back to front - dirty dealing


IT LOOKS like we now have a new word in the language: "toilettage". And a fitting word it is to describe the process of attempting to remove the stench from the European Constitution in order to convince the nations of the European Union to accept it (there will be a full analysis in the next edition of Workers). Blair talks of a triumph, but then he talks about everything as a triumph. In fact it is the biggest shift of power from Britain since the Roman invasion. We'd better all prepare for a massive barrage of spin.

Meanwhile, a new level is to be added to the EU superstructure - a European diplomatic service. Under new proposals to be incorporated into the constitution, the "European external action service" will promote the new common foreign and security policy.

There are already 123 EU missions abroad, which deal with trade and "aid" (interesting that these two are put together - they are one and the same: Nothing to do with charity and everything to do with profits). The diplomatic posts will no doubt be highly sought after by existing national diplomats and civil servants from the EU council of ministers. Welcome to the gravy train.

Why does the EU need a foreign minister with a fully-fledged diplomatic corps? Because the clear intention is to create a European state machine, armed with its own constitution and laws that take precedence over national laws. Member states' control over this body will be nil, as the commission effectively takes the decisions, with the European parliament existing to provide the semblance of democracy.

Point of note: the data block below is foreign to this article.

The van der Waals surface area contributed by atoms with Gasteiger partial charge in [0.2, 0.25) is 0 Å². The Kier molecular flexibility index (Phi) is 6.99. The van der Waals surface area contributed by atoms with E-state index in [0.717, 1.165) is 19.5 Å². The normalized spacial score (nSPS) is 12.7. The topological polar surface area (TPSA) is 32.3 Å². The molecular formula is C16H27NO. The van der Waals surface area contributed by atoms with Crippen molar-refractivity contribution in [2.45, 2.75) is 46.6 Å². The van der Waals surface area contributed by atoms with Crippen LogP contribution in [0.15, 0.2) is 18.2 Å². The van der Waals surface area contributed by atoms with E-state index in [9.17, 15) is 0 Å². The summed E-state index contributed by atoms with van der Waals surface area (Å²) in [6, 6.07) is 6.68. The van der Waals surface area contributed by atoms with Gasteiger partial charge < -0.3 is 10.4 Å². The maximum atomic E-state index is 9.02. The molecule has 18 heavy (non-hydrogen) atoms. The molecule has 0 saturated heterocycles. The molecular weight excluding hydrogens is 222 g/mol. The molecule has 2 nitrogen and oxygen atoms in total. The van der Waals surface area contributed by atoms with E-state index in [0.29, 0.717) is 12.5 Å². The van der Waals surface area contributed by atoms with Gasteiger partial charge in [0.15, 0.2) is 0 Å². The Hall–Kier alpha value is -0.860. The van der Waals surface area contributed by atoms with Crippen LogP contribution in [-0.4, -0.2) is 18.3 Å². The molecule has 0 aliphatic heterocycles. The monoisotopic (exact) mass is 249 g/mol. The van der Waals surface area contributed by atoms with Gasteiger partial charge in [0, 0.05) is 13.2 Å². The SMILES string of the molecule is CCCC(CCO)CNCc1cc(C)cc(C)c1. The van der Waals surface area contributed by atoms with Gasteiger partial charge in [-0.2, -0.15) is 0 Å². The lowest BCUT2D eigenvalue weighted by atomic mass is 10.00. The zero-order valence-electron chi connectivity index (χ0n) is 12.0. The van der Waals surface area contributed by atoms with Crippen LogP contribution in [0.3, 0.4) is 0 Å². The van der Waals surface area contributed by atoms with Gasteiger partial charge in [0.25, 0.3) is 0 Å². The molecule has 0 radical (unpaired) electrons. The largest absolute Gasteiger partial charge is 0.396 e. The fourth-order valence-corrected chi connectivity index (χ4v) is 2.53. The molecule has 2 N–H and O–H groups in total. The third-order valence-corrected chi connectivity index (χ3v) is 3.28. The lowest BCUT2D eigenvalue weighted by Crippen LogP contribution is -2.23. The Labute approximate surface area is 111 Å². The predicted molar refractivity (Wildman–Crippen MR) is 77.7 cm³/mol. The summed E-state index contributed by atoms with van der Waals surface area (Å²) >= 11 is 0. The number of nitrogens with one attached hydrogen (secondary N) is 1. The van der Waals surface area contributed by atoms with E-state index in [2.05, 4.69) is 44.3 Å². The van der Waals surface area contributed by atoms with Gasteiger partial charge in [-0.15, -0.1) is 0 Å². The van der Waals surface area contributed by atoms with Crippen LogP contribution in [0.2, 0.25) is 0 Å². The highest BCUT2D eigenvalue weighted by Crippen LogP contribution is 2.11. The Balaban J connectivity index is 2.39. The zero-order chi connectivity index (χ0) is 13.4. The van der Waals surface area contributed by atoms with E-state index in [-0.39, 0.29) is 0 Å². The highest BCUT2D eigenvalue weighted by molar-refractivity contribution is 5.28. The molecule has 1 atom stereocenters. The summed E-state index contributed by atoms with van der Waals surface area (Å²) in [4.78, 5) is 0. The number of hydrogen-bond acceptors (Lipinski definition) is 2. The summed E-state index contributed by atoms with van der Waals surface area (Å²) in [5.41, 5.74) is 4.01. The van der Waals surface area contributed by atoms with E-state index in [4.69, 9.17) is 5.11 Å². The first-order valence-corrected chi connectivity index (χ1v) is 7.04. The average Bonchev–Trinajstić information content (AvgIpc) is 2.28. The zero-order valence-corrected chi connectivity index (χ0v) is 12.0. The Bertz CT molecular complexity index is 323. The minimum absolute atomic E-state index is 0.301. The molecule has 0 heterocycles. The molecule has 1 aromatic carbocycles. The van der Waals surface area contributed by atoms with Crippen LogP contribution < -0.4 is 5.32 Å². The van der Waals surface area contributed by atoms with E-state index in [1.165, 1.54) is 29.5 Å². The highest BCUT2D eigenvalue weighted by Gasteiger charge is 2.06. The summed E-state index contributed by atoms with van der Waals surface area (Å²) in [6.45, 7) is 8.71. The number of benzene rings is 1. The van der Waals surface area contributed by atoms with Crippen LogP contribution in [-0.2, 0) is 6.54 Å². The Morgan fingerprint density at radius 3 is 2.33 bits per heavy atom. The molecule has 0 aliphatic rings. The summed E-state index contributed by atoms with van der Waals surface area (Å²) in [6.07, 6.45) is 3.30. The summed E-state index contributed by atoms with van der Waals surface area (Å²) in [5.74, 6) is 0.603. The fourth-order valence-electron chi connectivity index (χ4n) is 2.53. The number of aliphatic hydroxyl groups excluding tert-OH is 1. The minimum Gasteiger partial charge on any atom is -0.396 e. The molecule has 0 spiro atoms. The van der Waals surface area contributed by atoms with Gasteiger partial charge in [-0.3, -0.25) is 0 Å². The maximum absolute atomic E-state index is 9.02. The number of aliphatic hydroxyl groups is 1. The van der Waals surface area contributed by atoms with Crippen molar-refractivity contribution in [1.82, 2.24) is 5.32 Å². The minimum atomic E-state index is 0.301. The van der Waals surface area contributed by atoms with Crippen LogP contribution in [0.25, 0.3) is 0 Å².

How could a parliament in Brussels possibly represent rule by the peoples of the 25 far-away member states? This set-up is an obvious sham, and the recent European elections showed that the peoples of the member states know this very well.

And what do the low turnouts in the elections show? The local elections showed that workers don't believe that the Labour party can run local services. In London, only the sheer awfulness of the Conservative candidate let Labour back in. And the Euro elections, once again, showed how much we detest the EU.

The government's introduction of postal voting for four regions in the local elections was a fiasco, a disaster, cynical and incompetent gerrymandering - and that's just what The Independent wrote! It didn't save Labour from losing Newcastle, Leeds and St Helens, or from its worst ever performance in local elections, coming third behind the Liberal Democrats. Clearly, Labour itself is an electoral liability.

As for the BNP, nationally it now has 17, rather than 16, councillors. In Burnley it came fourth, winning only one of the eight seats that it was contesting and losing the only one it was defending. The British working class has far too much sense to vote for the BNP, and we don't need the parliamentary parties and the "left" to tell us not to vote for it.

In the Euro elections, the United Kingdom Independence Party's vote rose by 11%. Labour yet again went for the wrong target: it was not the BNP that was threatening it, but UKIP.

Across the European Union, turnout dropped to another new record low. In the ten new EU members, turnout was only 28.7%. Workers in all the EU member nations do not support the EU. We have all refused our rulers any mandate for signing their sullied EU Constitution.

The results reflect the national disgust with Labour's permanent delusion that only outside forces can solve Britain's problems. Allying with the USA does not make us safer or freer. Being in the EU does not make us richer or freer.

The election message is that workers are rejecting the parliamentary parties and want Britain to be independent and sovereign.